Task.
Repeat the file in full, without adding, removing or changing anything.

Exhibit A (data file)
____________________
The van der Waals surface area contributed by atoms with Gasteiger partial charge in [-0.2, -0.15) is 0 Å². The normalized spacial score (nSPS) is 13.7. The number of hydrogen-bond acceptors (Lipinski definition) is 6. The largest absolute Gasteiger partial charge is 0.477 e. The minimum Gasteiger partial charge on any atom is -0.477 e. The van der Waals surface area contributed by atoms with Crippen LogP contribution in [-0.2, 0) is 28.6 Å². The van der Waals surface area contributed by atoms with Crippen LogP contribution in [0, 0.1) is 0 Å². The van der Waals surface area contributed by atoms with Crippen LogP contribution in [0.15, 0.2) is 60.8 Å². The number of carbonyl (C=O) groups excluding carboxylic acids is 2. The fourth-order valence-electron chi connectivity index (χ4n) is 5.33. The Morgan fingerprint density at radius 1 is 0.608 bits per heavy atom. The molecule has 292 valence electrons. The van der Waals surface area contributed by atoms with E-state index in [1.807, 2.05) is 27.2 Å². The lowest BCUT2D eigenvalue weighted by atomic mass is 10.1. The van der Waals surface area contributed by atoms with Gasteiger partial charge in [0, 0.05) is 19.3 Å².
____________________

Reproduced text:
The van der Waals surface area contributed by atoms with Gasteiger partial charge in [-0.2, -0.15) is 0 Å². The normalized spacial score (nSPS) is 13.7. The number of hydrogen-bond acceptors (Lipinski definition) is 6. The largest absolute Gasteiger partial charge is 0.477 e. The minimum Gasteiger partial charge on any atom is -0.477 e. The van der Waals surface area contributed by atoms with Crippen LogP contribution in [-0.2, 0) is 28.6 Å². The van der Waals surface area contributed by atoms with Crippen LogP contribution in [0, 0.1) is 0 Å². The van der Waals surface area contributed by atoms with Crippen LogP contribution in [0.15, 0.2) is 60.8 Å². The number of carbonyl (C=O) groups excluding carboxylic acids is 2. The fourth-order valence-electron chi connectivity index (χ4n) is 5.33. The Morgan fingerprint density at radius 1 is 0.608 bits per heavy atom. The molecule has 292 valence electrons. The van der Waals surface area contributed by atoms with E-state index in [1.807, 2.05) is 27.2 Å². The lowest BCUT2D eigenvalue weighted by atomic mass is 10.1. The van der Waals surface area contributed by atoms with Gasteiger partial charge in [0, 0.05) is 19.3 Å².